Importantly, using our novel specification test we found prospective neural crest cells lose the potential for mesodermal and endodermal characteristics of pluripotent stem cells — just hours upon induction."
Martin I. Garcia-Castro PhD,
School of Medicine Division of Biomedical Sciences, University of California, Riverside, USA PhD; Associate Professor, Biomedical Sciences, Univercity of California, Riverside - School of Medicine. California, USA.
• Early molecular and stochiometric changes in NC and ES genes define a prospective NC cell state.
• Human NC specification requires ?-catenin dependent activation of early NC genes.
• Prospective NC cells have restricted stem cell potential distinct from pluripotent ES cells.
Neural crest cells are an embryonic multipotent stem cell population. Recent studies in model organisms have suggested neural crest cells are specified earlier than previously thought, at blastula stages. However, the molecular dynamics of early neural crest specification, and functional changes from pluripotent precursors to early specified NC, remain to be elucidated. In this report, we utilized a robust human model of cranial neural crest formation to address the distinct molecular character of the earliest stages of neural crest specification and assess the functional differences from its embryonic stem cell precursor. Our human neural crest model reveals a rapid change in the epigenetic state of neural crest and pluripotency genes, accompanied by changes in gene expression upon Wnt-based induction from embryonic stem cells. These changes in gene expression are directly regulated by the transcriptional activity of ?-catenin. Furthermore, prospective cranial neural crest cells are characterized by restricted stem cell potential compared to embryonic stem cells. Our results suggest that human neural crest induced by Wnt/?-catenin signaling from human embryonic stem cells rapidly acquire a prospective neural crest cell state defined by a unique molecular signature and endowed with limited potential compared to pluripotent stem cells.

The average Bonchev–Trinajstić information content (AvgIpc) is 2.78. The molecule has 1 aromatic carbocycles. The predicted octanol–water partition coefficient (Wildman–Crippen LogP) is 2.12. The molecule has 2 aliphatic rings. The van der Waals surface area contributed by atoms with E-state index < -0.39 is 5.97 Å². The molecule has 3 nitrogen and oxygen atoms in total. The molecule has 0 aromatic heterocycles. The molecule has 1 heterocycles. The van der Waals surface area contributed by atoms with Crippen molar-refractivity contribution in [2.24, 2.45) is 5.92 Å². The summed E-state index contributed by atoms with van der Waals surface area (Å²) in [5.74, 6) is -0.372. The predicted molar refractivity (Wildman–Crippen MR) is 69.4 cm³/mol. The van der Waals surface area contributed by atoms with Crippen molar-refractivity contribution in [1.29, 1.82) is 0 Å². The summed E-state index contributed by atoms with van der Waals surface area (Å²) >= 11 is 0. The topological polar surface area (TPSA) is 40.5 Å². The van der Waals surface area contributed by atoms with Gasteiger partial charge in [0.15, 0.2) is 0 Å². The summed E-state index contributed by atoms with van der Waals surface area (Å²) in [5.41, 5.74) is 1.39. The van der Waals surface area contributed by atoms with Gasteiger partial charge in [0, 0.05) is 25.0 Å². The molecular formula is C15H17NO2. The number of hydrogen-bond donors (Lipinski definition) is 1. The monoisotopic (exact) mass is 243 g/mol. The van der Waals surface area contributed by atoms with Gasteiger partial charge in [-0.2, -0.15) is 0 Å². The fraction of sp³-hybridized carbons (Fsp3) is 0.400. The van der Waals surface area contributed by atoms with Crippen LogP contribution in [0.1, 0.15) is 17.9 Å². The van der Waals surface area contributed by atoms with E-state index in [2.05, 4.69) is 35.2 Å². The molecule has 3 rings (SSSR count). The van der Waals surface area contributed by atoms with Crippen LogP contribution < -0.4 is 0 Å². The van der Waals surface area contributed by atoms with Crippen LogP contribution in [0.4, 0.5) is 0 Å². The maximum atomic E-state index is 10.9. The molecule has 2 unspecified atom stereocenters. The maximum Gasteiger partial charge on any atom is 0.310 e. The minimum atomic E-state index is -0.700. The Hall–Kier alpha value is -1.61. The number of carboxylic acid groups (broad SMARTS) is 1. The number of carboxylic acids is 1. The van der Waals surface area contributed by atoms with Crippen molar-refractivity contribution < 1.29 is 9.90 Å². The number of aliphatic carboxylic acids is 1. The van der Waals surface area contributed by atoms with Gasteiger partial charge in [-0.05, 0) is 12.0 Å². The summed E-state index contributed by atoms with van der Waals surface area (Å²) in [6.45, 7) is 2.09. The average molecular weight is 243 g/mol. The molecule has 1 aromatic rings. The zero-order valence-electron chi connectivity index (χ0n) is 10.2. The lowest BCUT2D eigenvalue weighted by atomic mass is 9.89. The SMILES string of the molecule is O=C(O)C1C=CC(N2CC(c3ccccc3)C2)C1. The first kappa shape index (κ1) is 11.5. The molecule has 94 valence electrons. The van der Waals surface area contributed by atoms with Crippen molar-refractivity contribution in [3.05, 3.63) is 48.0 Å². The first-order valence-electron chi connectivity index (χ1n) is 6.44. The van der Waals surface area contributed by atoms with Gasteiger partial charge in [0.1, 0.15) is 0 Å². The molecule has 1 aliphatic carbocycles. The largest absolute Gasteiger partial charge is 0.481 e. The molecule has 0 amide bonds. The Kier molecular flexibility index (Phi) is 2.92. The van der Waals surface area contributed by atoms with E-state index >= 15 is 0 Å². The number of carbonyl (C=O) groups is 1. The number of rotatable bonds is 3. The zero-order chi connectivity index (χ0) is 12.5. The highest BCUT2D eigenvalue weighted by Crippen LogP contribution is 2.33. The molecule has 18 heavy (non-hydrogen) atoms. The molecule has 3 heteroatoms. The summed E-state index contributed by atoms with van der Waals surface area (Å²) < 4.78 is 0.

Maneeshi S. Prasad, Rebekah M.Charney, Lipsa J.Patel Martin and I.Garcia-Castro.
The research was funded by the National Institutes of Health.
The title of the research paper is "Distinct molecular profile and restricted stem cell potential defines the prospective human cranial neural crest from embryonic stem cell state.
The University of California, Riverside (http://www.ucr.edu) is a doctoral research university, a living laboratory for groundbreaking exploration of issues critical to Inland Southern California, the state and communities around the world. Reflecting California's diverse culture, UCR's enrollment is more than 24,000 students. The campus opened a medical school in 2013 and has reached the heart of the Coachella Valley by way of the UCR Palm Desert Center. The campus has an annual statewide economic impact of almost $2 billion. To learn more, email firstname.lastname@example.org.
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Nov 20 2020 Fetal Timeline Maternal Timeline News
Pictured is a diagram of cell differentiation over time in neural crest cells of chick embryos. Research at University of California, Riverside has identified when neural crest cells undergo unique molecular changes. The period investigated is of particular importance to the formation of teeth and bones. CREDIT Martin I. Garcia-Castro laboratory, UC Riverside.